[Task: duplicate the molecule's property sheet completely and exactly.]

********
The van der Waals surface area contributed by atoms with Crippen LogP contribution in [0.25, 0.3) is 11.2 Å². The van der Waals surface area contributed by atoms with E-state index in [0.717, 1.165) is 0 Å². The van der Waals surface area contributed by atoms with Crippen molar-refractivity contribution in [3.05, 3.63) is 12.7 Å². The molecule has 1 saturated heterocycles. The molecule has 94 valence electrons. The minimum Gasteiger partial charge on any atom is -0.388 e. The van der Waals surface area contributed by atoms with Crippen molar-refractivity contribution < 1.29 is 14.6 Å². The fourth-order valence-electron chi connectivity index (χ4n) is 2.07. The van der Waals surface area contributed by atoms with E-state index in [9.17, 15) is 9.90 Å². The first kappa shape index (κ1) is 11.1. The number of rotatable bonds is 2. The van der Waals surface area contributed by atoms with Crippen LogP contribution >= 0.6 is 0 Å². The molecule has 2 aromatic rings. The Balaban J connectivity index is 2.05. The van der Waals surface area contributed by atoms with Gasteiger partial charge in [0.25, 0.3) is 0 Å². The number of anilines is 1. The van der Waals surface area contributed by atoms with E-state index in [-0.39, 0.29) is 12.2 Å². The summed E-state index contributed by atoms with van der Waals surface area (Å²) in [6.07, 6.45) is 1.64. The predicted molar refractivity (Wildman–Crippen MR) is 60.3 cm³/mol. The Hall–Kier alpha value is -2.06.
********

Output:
The van der Waals surface area contributed by atoms with Crippen LogP contribution in [0.25, 0.3) is 11.2 Å². The van der Waals surface area contributed by atoms with E-state index in [0.717, 1.165) is 0 Å². The van der Waals surface area contributed by atoms with Crippen molar-refractivity contribution in [3.05, 3.63) is 12.7 Å². The molecule has 1 saturated heterocycles. The molecule has 94 valence electrons. The minimum Gasteiger partial charge on any atom is -0.388 e. The van der Waals surface area contributed by atoms with Crippen molar-refractivity contribution < 1.29 is 14.6 Å². The fourth-order valence-electron chi connectivity index (χ4n) is 2.07. The van der Waals surface area contributed by atoms with E-state index in [9.17, 15) is 9.90 Å². The first kappa shape index (κ1) is 11.1. The number of rotatable bonds is 2. The van der Waals surface area contributed by atoms with Crippen LogP contribution >= 0.6 is 0 Å². The molecule has 2 aromatic rings. The Balaban J connectivity index is 2.05. The van der Waals surface area contributed by atoms with Gasteiger partial charge in [0.25, 0.3) is 0 Å². The number of anilines is 1. The van der Waals surface area contributed by atoms with E-state index in [-0.39, 0.29) is 12.2 Å². The summed E-state index contributed by atoms with van der Waals surface area (Å²) in [6.07, 6.45) is 1.64. The predicted molar refractivity (Wildman–Crippen MR) is 60.3 cm³/mol. The Hall–Kier alpha value is -2.06.